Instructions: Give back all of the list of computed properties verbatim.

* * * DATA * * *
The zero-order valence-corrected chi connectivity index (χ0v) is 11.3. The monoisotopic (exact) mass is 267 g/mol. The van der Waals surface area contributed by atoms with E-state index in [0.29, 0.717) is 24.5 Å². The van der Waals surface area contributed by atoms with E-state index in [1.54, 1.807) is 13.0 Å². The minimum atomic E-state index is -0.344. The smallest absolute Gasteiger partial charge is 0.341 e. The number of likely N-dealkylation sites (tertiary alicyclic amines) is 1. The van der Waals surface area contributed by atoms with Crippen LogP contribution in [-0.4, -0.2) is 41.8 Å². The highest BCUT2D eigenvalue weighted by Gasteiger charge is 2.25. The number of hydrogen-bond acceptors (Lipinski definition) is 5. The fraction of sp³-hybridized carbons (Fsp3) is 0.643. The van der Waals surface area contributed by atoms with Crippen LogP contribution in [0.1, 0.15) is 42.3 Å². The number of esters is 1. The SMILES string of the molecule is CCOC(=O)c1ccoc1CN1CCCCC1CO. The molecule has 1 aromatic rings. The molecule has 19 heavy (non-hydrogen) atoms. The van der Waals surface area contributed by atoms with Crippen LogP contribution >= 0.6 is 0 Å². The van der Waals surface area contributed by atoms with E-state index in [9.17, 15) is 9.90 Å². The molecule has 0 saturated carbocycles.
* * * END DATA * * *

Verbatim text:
The zero-order valence-corrected chi connectivity index (χ0v) is 11.3. The monoisotopic (exact) mass is 267 g/mol. The van der Waals surface area contributed by atoms with E-state index in [0.29, 0.717) is 24.5 Å². The van der Waals surface area contributed by atoms with E-state index in [1.54, 1.807) is 13.0 Å². The minimum atomic E-state index is -0.344. The smallest absolute Gasteiger partial charge is 0.341 e. The number of likely N-dealkylation sites (tertiary alicyclic amines) is 1. The van der Waals surface area contributed by atoms with Crippen LogP contribution in [-0.4, -0.2) is 41.8 Å². The highest BCUT2D eigenvalue weighted by Gasteiger charge is 2.25. The number of hydrogen-bond acceptors (Lipinski definition) is 5. The fraction of sp³-hybridized carbons (Fsp3) is 0.643. The van der Waals surface area contributed by atoms with Crippen LogP contribution in [0.1, 0.15) is 42.3 Å². The number of esters is 1. The SMILES string of the molecule is CCOC(=O)c1ccoc1CN1CCCCC1CO. The molecule has 1 aromatic rings. The molecule has 19 heavy (non-hydrogen) atoms. The van der Waals surface area contributed by atoms with Crippen LogP contribution >= 0.6 is 0 Å². The van der Waals surface area contributed by atoms with E-state index in [9.17, 15) is 9.90 Å². The molecule has 0 saturated carbocycles.